Tuition Fees and Unpaid Internships Cost Us All

It’s tough out there! The job market has never been more competitive and yet the opportunities have never been more precarious. Students and new graduates are fighting over unpaid internships hoping it will lead to illusory, highly coveted paying jobs. But I am afraid this is a lost cause.

Students (especially ‘millennial’ students) are often derided when we ask for anything. Even if all we’re asking for is a minimum wage paycheck. Yet long gone are the days where students can finance their education through government loans and summer jobs. 

Many of us do both, and tack on part-time year-round gigs, unpaid internships and lines of credits just to make it through. I know this first-hand having accumulated $150,000 of student debt myself despite a beefed up resume.

There are a million reasons why students have debt. Costly programs, limited personal resources, being forced to take unpaid internships, working for low wages in low paying careers, uninsured medical and health expenses, and cost of living in big cities were all factors that led to my $150K debt. But ultimately, there is no getting around the basic math that applies to all students…

Tuition fees are too damn high, and the wages are non-existent!


My work experience throughout my nine-years of post-secondary education largely included paid work for the public service and not-for-profits, but those opportunities are rare. We know now that a number of government departments continue to hire unpaid interns, and even progressive members of parliament and progressive organizations tout their unpaid or hardly-paid internship opportunities.

I have done a couple of those myself, because like most of my peers I have been guilty of buying into the idea that you can pay for experience.  Those opportunities went nowhere, and put me further in the hole. 

The truth is it is almost never worth paying for “experience”. The work is often that which ought to be covered by employment standards -- beginning with minimum wage and including a number of basic protections such as protections against discrimination, and health and safety. But even if you buy the idea the internships are meant to train students and new workers, the reality is that it trains a select few, and then leaves them high and dry.

Only certain students can afford the privilege of working unpaid. Those less fortunate find themselves taking on low-paying jobs outside their field of interest in order to make due. They fall further behind in academics and other markers of competitiveness.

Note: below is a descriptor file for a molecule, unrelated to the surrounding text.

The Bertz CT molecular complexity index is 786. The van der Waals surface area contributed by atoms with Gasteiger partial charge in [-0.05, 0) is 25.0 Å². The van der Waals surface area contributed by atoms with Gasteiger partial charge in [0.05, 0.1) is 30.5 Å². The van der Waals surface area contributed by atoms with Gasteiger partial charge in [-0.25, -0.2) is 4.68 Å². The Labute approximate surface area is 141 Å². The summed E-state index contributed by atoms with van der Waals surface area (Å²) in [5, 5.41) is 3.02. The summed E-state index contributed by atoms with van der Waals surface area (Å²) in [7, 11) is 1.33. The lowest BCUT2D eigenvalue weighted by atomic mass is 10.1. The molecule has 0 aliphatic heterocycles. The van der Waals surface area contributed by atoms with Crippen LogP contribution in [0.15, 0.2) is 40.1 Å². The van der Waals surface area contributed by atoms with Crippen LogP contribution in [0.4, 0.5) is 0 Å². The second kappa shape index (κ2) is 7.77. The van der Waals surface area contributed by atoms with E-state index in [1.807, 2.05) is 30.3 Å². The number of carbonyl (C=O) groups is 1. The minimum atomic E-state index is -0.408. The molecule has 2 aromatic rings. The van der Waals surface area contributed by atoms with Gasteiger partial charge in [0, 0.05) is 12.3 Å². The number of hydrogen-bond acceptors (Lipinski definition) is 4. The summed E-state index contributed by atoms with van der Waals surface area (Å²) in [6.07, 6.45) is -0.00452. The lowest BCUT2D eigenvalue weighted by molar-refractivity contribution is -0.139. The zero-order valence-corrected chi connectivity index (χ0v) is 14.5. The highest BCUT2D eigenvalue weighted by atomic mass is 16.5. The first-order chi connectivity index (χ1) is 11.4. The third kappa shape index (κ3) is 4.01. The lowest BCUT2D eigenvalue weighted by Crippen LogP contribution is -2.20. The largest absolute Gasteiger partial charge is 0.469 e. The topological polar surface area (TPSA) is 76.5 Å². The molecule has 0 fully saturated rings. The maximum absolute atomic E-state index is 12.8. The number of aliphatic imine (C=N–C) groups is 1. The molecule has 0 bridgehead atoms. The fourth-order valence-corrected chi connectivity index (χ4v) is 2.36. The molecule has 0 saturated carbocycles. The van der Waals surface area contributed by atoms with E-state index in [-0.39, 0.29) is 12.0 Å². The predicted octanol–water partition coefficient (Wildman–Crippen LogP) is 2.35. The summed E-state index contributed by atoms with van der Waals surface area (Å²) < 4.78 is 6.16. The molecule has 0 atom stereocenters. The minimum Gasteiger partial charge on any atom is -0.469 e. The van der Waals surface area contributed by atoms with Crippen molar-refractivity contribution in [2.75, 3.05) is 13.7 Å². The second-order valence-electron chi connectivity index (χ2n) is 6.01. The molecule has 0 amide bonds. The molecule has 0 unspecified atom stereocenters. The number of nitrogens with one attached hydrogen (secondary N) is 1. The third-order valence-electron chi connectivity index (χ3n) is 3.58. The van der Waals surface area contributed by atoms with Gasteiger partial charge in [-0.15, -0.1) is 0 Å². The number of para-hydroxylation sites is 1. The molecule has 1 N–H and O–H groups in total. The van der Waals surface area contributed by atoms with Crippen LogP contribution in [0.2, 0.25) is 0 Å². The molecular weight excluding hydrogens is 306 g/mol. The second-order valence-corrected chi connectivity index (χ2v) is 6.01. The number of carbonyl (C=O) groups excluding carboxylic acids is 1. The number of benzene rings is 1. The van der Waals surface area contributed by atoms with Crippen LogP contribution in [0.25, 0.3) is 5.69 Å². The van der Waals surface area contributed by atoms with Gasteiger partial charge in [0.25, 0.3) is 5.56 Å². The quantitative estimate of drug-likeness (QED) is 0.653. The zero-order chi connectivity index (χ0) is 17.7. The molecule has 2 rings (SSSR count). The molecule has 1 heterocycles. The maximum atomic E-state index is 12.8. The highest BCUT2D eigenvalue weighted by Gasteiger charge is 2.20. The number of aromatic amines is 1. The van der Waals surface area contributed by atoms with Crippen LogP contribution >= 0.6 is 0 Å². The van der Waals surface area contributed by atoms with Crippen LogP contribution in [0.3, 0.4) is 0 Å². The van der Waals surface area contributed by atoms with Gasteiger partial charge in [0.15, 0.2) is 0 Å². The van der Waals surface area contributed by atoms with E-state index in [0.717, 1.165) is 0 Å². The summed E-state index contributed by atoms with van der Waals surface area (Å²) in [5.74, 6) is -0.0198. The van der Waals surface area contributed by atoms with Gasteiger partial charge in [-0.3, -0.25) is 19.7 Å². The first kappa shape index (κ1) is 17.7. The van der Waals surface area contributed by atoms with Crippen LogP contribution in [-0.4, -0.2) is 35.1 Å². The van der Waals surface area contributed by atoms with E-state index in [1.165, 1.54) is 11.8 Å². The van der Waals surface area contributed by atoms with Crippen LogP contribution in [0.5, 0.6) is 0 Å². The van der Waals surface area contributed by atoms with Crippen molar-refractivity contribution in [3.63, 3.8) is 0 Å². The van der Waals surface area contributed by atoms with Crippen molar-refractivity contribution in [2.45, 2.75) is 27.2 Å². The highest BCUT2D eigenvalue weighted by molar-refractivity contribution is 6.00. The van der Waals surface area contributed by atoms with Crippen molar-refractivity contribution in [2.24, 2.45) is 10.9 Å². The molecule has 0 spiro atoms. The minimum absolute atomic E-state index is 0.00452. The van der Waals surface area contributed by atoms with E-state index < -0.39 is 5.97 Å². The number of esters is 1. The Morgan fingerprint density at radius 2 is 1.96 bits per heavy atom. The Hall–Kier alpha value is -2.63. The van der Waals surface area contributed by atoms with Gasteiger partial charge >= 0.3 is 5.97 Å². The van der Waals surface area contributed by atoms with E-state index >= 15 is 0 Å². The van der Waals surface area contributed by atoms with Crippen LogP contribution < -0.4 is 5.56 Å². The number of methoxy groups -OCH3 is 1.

When the privileged few are selected to gain these coveted unpaid training opportunities they are rarely hired on. Many complete multiple internships back-to-back as that’s all the work they can find. Perhaps the networks they have tapped into will produce some long-term benefit – as is the case when people meet people in any circumstance – but internships have not meant job creation. They have meant that employers hire interns year-after-year to save on hiring entry-level employees. 

And let’s not forget that employments standards legislation across Canada places the responsibility of training employees on the employer. Employees are not to lose wages for the sake of being trained. Unless they’re students, I suppose. 

I’ll be the first to admit that there are many who do not qualify for the credit necessary to enroll in particular programs, or in order to compete with more financially secure peers. But when the job opportunities are so few and far between, and the only work being advertised to young people is unpaid labour, decision-makers need to step back and consider the fundamentals.

Tuition fees are reaching astronomical levels and are not leading us to better wages and better opportunities. Rather universities are first in line to plug unpaid internships to fill co-operative education quotes, or boost the profile or their programs. They rarely stand with students to demand wages, only to collect our fees.

And it's students who are left to pay. We pay for fees and for experience, and we have nothing to show for it but red.  

The Canadian Intern Association is a not-for-profit organization that advocates against the exploitation of interns and aims to improve internship experiences. You can learn more about intern rights across Canada by consulting our Canadian Intern Rights Guide.

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